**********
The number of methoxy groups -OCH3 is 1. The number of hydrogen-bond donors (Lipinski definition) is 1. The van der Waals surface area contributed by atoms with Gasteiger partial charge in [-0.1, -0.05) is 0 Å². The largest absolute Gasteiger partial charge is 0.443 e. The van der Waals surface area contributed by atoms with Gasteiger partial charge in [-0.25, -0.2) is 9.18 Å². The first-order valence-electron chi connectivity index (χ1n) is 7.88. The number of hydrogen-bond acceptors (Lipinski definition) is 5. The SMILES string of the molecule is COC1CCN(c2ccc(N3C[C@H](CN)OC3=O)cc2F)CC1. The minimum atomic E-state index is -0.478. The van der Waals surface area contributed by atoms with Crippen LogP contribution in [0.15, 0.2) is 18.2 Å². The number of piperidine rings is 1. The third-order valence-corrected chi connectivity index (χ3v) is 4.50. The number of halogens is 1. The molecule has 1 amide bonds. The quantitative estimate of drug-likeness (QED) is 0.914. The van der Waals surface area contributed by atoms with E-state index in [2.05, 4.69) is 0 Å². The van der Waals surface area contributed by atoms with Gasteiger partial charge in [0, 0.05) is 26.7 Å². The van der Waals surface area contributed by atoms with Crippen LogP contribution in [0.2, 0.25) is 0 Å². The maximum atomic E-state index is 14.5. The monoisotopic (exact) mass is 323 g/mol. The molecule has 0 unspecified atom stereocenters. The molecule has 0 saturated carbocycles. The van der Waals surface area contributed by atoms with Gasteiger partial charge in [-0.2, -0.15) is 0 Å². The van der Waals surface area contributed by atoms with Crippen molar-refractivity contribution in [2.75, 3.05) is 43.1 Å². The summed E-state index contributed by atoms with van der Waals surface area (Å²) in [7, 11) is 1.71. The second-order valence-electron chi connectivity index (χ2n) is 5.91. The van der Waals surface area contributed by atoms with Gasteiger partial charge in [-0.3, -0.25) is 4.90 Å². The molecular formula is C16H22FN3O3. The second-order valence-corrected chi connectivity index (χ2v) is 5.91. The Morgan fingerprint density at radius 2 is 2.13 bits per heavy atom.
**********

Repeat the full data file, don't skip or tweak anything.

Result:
The number of methoxy groups -OCH3 is 1. The number of hydrogen-bond donors (Lipinski definition) is 1. The van der Waals surface area contributed by atoms with Gasteiger partial charge in [-0.1, -0.05) is 0 Å². The largest absolute Gasteiger partial charge is 0.443 e. The van der Waals surface area contributed by atoms with Gasteiger partial charge in [-0.25, -0.2) is 9.18 Å². The first-order valence-electron chi connectivity index (χ1n) is 7.88. The number of hydrogen-bond acceptors (Lipinski definition) is 5. The SMILES string of the molecule is COC1CCN(c2ccc(N3C[C@H](CN)OC3=O)cc2F)CC1. The minimum atomic E-state index is -0.478. The van der Waals surface area contributed by atoms with Crippen LogP contribution in [0.15, 0.2) is 18.2 Å². The number of piperidine rings is 1. The third-order valence-corrected chi connectivity index (χ3v) is 4.50. The number of halogens is 1. The molecule has 1 amide bonds. The quantitative estimate of drug-likeness (QED) is 0.914. The van der Waals surface area contributed by atoms with E-state index in [2.05, 4.69) is 0 Å². The van der Waals surface area contributed by atoms with Gasteiger partial charge in [0, 0.05) is 26.7 Å². The van der Waals surface area contributed by atoms with Crippen LogP contribution in [0.2, 0.25) is 0 Å². The maximum atomic E-state index is 14.5. The monoisotopic (exact) mass is 323 g/mol. The molecule has 0 unspecified atom stereocenters. The molecule has 0 saturated carbocycles. The van der Waals surface area contributed by atoms with Gasteiger partial charge in [-0.2, -0.15) is 0 Å². The van der Waals surface area contributed by atoms with Crippen molar-refractivity contribution in [2.75, 3.05) is 43.1 Å². The summed E-state index contributed by atoms with van der Waals surface area (Å²) in [7, 11) is 1.71. The second-order valence-electron chi connectivity index (χ2n) is 5.91. The van der Waals surface area contributed by atoms with Gasteiger partial charge in [-0.3, -0.25) is 4.90 Å². The molecular formula is C16H22FN3O3. The second-order valence-corrected chi connectivity index (χ2v) is 5.91. The Morgan fingerprint density at radius 2 is 2.13 bits per heavy atom.